July 12, 2013

VIA E-MAIL

Air and Radiation Docket
Docket No. EPA-HQ-OAR-2012-0401
Environmental Protection Agency
Mailcode: 6406J
1200 Pennsylvania Ave.NW.
Washington, DC 20460.

Re:

Docket ID No. EP A-HQ-OAR-2012-0401
Notice of Proposed Rulemaking, 78 Fed. Reg. 36042
Regulation of Fuels and Fuel Additives: RFS Pathways II and Technical Amendments to the RFS2
Standards

Dear Madams and Sirs:
Vermont Energy Investment Corporation ("the Company") appreciates this opportunity to comment on the U.S.
Environmental Protection Agency's ("EPA") proposed rule published June 14, 2013, entitled "Regulation of Fuels
and Fuel Additives: RFS Pathways II and Technical Amendments to the RFS2 Standards." The Company writes in
furtherance of the attached letter to EPA Acting Administrator Perciasepe from Vermont's delegation to the United
States Congress, dated June 27, 2013.
As with the Vennont Congressional delegation, the Company applauds the proposed approval of a RIN generation
pathway for renewable electricity from landfill biogas as a first step in bringing the Renewable Fuel Standard's
("RFS") goals in line with new technology developments and recognizing the substantial benefits of electrified
transportation. The Company, however, encourages EPA to also include woody biomass and biogas from waste
digesters as feedstocks for renewable electricity in generating Advanced (D5) RINs and compressed/liquefied
natural gas in generating Cellulosic (D3) RINs. EPA already recognizes the equivalency of biogas from landfills
and waste digesters in its existing pathway for Advanced RIN generation for compressed/liquefied natural gas. As
described below, restricting the renewable electricity pathway to only biogas from landfills is unnecessarily limiting
as biogas from waste digesters used to produce renewable electricity and liquefied/compressed natural gas and
woody biomass used to produce renewable electricity also can achieve the necessary greenhouse gas ("GHG")
reductions to qualify for Advanced and Cellulosic RIN generation.
Along with the growth in vehicles sales, electric charging infrastructure is expanding as well. Enabling renewable
electricity from sources EPA has already recognized in other contexts to generate RINs when used by electric
vehicles will reinforce the private sector's investment in charging infrastructure and accelerate the adoption of
electric transportation, which is essential to meeting national goals for reducing oil dependence and cutting GHG
emissions.
Business models that create a favorable return on investment are critical to the deployment of electric vehicle
charging infrastructure. Public and workplace charging are needed to expand electric vehicle deployment. By
enabling renewable electricity to generate RINs when used by electric vehicles, a new business model for electric
vehicle charging infrastructure providers can be established. This will lower the cost of electric vehicle charging and
enable a larger scale deployment of electric vehicle charging infrastructure powered by renewable electricity.

CREW FOIA 2014-006851-0002011

Facilitating widespread availability of electric vehicle charging infrastructure supports the President's goal of l
million electric vehicles on the road by 2015.
Developing these pathways and enabling the generation of RINs from these sources enable wider deployment of
electric vehicle charging infrastructure and promote integration of renewable power into transportation and into the
larger grid. When these sources of electricity are used to power our vehicles, the result is reduced reliance on
imported fossil fuel, stronger local and national economies and a cleaner enviromnent.
Specifically, the Company offers the following comments below.

I.

Description of the Company's Renewable Electricity and Biogas Activities and its Potential
Role in Powering Vermont's Transportation Network

The Vermont Energy Investment Corporation (VEIC, www.veic.org) is dedicated to reducing the economic and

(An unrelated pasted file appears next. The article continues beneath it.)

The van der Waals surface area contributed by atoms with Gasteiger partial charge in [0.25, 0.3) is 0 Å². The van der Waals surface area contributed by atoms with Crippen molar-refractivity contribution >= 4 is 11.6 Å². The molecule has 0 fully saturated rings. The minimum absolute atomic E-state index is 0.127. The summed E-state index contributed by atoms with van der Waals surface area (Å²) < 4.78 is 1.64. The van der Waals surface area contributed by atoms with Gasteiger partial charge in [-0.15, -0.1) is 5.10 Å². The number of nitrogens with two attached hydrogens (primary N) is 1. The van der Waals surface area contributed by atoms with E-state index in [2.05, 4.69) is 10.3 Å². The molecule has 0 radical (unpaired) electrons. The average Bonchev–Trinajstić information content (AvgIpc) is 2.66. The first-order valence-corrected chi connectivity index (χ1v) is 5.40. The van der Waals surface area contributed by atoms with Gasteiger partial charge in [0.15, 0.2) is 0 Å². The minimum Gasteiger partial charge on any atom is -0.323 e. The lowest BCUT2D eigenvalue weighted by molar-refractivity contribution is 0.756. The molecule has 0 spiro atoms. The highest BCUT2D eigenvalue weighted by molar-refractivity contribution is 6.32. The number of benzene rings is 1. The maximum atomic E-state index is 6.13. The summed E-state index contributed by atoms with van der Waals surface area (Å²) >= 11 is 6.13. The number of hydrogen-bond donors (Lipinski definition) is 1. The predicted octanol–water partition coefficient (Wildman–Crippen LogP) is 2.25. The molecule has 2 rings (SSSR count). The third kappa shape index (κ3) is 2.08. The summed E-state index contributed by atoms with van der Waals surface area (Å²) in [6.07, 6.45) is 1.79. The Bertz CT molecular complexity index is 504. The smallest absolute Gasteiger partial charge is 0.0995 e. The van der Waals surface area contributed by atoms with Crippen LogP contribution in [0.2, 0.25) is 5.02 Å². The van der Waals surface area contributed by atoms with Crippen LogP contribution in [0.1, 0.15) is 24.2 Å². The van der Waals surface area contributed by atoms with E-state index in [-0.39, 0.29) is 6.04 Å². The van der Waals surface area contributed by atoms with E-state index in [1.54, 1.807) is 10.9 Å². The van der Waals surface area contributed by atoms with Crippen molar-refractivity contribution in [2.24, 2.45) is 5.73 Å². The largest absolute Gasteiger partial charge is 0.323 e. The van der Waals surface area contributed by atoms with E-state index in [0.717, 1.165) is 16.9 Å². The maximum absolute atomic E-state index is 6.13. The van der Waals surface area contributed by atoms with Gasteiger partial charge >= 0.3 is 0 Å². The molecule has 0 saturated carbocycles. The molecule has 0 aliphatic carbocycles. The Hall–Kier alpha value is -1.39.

enviromnental costs of energy use, and to finding cost-effective ways to offset greenhouse gas emissions.
Founded in 1986, VEIC employs more than 300 professionals, with an annual budget of $85 million. It is
internationally recognized for advancing energy efficiency, conservation, and renewable energy plans and projects
in 35 states, 6 Canadian provinces, and 6 countries in Europe and Asia.
VEIC provides analysis, planning, evaluation, policy development, program design, management, and technical
support for projects in energy efficiency and renewable energy; transportation efficiency and mobility research; and
community energy initiatives, cost-effectiveness screening, and building codes and standards.
Currently, Vermont has 15 farm based waste digesters that process and collect the biogas emanating from waste
generated on the farms. Presently, all of these facilities combust the biogas that is collected on farm to produce
approximately 18,000 MWh of electricity. The electricity is primarily used to power homes and businesses in
Vermont. This electricity could be used to renewably power 5,000 electric vehicles in the State of Vermont
annually. Furthermore, the potential RIN generation revenue could be used to help finance other biogas collection
projects. Vermont has a potential of generating more electricity from waste digester biogas with the addition of a
new revenue source generated from RINs.
The State also has four facilities that process and combust woody biomass to produce nearly 340,000 MWh of
electricity. This electricity could be used to renewably power approximately 95,000 electric vehicles in the State of
Vermont annually.

II.

Inclusion of a Pathway for Renewable Electricity from Waste Digester Biogas

In the proposed rnlemaking, EPA states that "We do not at this point have sufficient information to evaluate the
lifecycle greenhouse gas emissions for production of renewable electricity ... from biogas from ... waste digesters.
Accordingly, we invite cmrunents providing information about these potential pathways." To this end, the Company
would like to assist EPA in gathering this data so that EPA may include electricity derived from waste digester
biogas in its finalized pathway for renewable electricity.
In a memorandum drafted by EPA in support of the pathway for renewable electricity from landfill biogas, EPA
stated:
The proposed lifecycle analysis of renewable electricity produced from landfill biogas focused on
emissions associated with production of the fuel. We did not consider any emissions from
production of the feedstock because the biogas originates from municipal solid waste. Similarly,